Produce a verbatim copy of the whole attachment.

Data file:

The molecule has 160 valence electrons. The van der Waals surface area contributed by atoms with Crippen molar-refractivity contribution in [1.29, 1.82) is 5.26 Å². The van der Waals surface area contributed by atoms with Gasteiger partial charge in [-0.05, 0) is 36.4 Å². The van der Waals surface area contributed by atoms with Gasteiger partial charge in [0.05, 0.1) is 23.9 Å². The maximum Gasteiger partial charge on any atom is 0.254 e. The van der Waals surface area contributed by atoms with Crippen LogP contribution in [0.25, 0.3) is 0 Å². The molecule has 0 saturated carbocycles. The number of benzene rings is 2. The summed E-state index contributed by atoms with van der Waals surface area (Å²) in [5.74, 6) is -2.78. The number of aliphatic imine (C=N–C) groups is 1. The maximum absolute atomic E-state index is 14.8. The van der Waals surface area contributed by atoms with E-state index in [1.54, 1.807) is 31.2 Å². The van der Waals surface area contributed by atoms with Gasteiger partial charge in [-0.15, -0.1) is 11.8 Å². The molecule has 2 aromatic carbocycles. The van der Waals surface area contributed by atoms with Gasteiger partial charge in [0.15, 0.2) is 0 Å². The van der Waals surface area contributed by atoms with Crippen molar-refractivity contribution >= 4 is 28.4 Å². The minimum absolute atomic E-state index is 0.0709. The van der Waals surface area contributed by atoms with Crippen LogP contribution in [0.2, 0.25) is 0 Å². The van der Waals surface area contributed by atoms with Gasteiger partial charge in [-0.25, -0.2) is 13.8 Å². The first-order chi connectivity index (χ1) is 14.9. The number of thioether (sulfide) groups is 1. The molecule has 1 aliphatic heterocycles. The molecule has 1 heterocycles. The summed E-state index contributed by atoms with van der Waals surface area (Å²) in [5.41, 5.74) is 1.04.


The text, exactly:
The molecule has 160 valence electrons. The van der Waals surface area contributed by atoms with Crippen molar-refractivity contribution in [1.29, 1.82) is 5.26 Å². The van der Waals surface area contributed by atoms with Gasteiger partial charge in [-0.05, 0) is 36.4 Å². The van der Waals surface area contributed by atoms with Gasteiger partial charge in [0.05, 0.1) is 23.9 Å². The maximum Gasteiger partial charge on any atom is 0.254 e. The van der Waals surface area contributed by atoms with Crippen LogP contribution in [0.25, 0.3) is 0 Å². The molecule has 0 saturated carbocycles. The number of benzene rings is 2. The summed E-state index contributed by atoms with van der Waals surface area (Å²) in [5.74, 6) is -2.78. The number of aliphatic imine (C=N–C) groups is 1. The maximum absolute atomic E-state index is 14.8. The van der Waals surface area contributed by atoms with E-state index in [1.54, 1.807) is 31.2 Å². The van der Waals surface area contributed by atoms with Gasteiger partial charge in [-0.15, -0.1) is 11.8 Å². The molecule has 2 aromatic carbocycles. The van der Waals surface area contributed by atoms with Gasteiger partial charge in [0.15, 0.2) is 0 Å². The van der Waals surface area contributed by atoms with Crippen molar-refractivity contribution >= 4 is 28.4 Å². The minimum absolute atomic E-state index is 0.0709. The van der Waals surface area contributed by atoms with Crippen LogP contribution in [0.2, 0.25) is 0 Å². The van der Waals surface area contributed by atoms with Gasteiger partial charge in [-0.25, -0.2) is 13.8 Å². The first-order chi connectivity index (χ1) is 14.9. The number of thioether (sulfide) groups is 1. The molecule has 1 aliphatic heterocycles. The molecule has 1 heterocycles. The summed E-state index contributed by atoms with van der Waals surface area (Å²) in [5.41, 5.74) is 1.04.